Newswise — Scientists seeking to bring to Earth the fusion energy that drives the sun and stars use radio frequency (RF) waves — the same waves that bring radio and television into homes — to heat and drive current in the plasma that fuels fusion reactions. Scientists now have developed a path-setting way to measure the waves that could be used to validate predictions of their impact, setting the stage for enhanced future experiments that could result in bringing energy from fusion to Earth.

Potential breakthrough

The potential breakthrough, led by researchers at the U.S. Department of Energy’s (DOE) Princeton Plasma Physics Laboratory (PPPL), could lead to follow-up experiments on the National Spherical Tokamak Experiment-Upgrade (NSTX-U), the flagship fusion experiment at PPPL that is undergoing repair, as well as other fusion facilities around the world. “If our method turns out to work it would be a very useful tool for many fusion reactors,” said Grant Rutherford, a first-year graduate student at the Massachusetts Institute of Technology (MIT) and lead author of a paper in the Review of Scientific Instruments that he wrote as a Brown University DOE Science Undergraduate Laboratory Intern (SULI) at PPPL.

Key to predicting the impact of RF waves is measuring the fluctuations, or swings, they create in the density of fusion plasmas. “Once we have those fluctuations we would be able to work backwards to see what those RF fields were that created the fluctuations,” Rutherford said.

However, the high frequency of RF waves causes the swings to occur too rapidly to measure. So the researchers created a “beat wave” by launching two waves at different frequencies, a technique that produced measurable swings. “If we were able to both create a beat wave fluctuation and measure it, we would have a new tool for validating predictions for RF heating and current drive,” Rutherford explained.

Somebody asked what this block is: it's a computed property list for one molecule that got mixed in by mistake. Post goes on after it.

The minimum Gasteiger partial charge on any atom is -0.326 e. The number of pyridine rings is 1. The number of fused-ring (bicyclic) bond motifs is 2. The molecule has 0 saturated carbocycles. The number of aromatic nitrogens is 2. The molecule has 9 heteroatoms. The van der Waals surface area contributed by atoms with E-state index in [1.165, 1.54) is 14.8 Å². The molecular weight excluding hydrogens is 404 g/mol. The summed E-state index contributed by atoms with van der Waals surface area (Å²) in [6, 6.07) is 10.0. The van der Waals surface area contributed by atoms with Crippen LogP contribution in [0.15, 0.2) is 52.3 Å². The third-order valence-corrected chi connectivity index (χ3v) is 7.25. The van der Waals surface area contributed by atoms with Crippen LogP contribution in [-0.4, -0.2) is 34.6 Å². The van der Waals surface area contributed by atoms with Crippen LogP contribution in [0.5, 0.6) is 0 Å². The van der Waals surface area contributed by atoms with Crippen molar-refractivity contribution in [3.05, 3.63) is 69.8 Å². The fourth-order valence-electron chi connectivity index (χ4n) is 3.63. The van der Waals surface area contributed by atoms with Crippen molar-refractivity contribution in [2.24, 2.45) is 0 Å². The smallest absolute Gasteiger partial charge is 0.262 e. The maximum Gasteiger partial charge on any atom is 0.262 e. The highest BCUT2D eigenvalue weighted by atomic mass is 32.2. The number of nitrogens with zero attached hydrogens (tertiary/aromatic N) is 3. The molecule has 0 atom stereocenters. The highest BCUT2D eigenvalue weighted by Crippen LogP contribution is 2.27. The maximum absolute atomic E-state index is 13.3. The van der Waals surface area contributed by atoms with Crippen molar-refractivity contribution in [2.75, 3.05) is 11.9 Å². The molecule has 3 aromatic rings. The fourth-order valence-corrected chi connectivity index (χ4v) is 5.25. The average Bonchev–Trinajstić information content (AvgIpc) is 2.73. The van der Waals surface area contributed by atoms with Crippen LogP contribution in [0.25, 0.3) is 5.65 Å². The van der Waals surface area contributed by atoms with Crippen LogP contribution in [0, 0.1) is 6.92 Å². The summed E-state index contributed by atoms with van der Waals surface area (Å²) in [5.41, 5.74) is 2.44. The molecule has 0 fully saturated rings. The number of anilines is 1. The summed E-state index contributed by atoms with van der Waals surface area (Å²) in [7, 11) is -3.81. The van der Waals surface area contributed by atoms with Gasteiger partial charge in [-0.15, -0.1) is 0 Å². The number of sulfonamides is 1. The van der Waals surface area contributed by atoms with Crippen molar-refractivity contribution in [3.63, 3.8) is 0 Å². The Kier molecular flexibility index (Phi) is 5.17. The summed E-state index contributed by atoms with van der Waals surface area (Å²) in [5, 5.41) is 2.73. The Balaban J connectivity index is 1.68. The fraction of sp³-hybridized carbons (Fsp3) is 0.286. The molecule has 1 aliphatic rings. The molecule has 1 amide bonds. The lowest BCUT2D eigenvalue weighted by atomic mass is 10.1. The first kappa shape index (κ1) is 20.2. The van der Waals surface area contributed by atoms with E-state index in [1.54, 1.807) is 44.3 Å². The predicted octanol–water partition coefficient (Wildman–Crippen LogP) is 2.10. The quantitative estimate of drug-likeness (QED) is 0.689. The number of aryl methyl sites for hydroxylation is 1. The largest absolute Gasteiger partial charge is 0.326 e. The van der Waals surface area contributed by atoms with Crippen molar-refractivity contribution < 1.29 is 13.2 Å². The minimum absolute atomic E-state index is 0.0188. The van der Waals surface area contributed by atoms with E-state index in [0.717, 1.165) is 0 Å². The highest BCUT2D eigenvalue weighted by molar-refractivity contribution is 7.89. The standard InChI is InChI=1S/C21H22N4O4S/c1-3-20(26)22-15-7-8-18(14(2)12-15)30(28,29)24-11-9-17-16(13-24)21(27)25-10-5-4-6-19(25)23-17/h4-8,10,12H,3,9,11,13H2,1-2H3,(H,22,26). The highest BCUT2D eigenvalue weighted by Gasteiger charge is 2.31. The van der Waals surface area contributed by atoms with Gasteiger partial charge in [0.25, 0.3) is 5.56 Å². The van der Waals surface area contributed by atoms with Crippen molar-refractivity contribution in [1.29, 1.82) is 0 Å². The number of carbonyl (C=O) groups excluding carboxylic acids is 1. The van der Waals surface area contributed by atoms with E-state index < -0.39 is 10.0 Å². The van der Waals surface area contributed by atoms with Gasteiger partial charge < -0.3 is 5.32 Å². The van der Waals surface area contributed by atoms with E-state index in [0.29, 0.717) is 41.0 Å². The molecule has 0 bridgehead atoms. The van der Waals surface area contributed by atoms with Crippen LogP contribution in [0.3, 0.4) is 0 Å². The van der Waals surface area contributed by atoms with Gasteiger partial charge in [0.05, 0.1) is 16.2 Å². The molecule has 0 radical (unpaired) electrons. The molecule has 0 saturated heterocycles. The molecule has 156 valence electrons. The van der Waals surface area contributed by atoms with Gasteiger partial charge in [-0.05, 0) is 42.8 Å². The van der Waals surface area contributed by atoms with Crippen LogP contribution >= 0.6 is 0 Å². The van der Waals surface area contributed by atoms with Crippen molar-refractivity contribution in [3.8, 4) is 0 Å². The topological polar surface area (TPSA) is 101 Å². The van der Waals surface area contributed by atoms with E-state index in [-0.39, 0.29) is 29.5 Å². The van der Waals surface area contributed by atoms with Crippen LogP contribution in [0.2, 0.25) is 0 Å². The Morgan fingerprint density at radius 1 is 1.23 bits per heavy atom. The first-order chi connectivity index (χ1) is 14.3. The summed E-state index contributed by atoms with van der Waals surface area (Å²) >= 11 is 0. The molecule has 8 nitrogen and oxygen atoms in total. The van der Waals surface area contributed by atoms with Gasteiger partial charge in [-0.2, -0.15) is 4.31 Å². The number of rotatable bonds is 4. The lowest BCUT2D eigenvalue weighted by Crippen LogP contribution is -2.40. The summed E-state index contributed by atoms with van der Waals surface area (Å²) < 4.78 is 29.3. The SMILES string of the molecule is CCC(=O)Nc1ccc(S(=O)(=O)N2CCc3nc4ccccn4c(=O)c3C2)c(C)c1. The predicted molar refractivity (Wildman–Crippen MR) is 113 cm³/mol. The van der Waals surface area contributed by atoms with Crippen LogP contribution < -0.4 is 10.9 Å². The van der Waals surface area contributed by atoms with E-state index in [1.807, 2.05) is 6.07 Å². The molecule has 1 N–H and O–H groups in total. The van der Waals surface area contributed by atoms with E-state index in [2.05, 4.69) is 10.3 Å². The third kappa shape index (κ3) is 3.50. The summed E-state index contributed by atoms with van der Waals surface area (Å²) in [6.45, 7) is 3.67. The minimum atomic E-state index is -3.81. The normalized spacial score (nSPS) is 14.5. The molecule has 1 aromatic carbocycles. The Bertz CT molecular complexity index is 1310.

Such measurements would have wide-ranging benefits. For example, they could facilitate study of the performance of RF wave actuators, said PPPL physicist Nicola Bertelli, a co-author of the paper, and could enable validation of RF calculation tools developed throughout the fusion community. Moreover, said David Smith, a University of Wisconsin physicist and co-author of the paper, “Our calculations provide an initial assessment of the technique and motivate follow-up experiments on NSTX-U.”

Fusion reactions combine light elements in the form of plasma —  the hot, charged state of matter composed of free electrons and atomic nuclei that makes up 99 percent of the visible universe — to generate massive amounts of energy. Reproducing and controlling this process on Earth would create a virtually inexhaustible supply of safe and clean power to generate electricity. Fusion could become a major contributor to the U.S. transition from fossil fuels to a low-carbon source of electrical generation.

Testing the technique

Rutherford and co-authors tested their technique by creating a synthetic version of a 2D beam emission spectroscopy (BES) diagnostic to evaluate simulated RF injections into the plasma. Their aim was to understand and improve the ability to measure the RF field waves that create the swings. 

Going forward, “We're hoping that by increasing our ability to measure, we will increase our ability to understand heating and current drive processes, but we're leaving that to future work,” Rutherford said. Such work could also show whether the BES diagnostic the scientists based their model on could measure the density swings in actual fusion plasmas, or whether some other diagnostic would do the critical job better. 

The DOE Office of Science (FES) supported this work.

PPPL, on Princeton University's Forrestal Campus in Plainsboro, N.J., is devoted to creating new knowledge about the physics of plasmas — ultra-hot, charged gases — and to developing practical solutions for the creation of fusion energy. The Laboratory is managed by the University for the U.S. Department of Energy’s Office of Science, which is the single largest supporter of basic research in the physical sciences in the United States and is working to address some of the most pressing challenges of our time. For more information, visit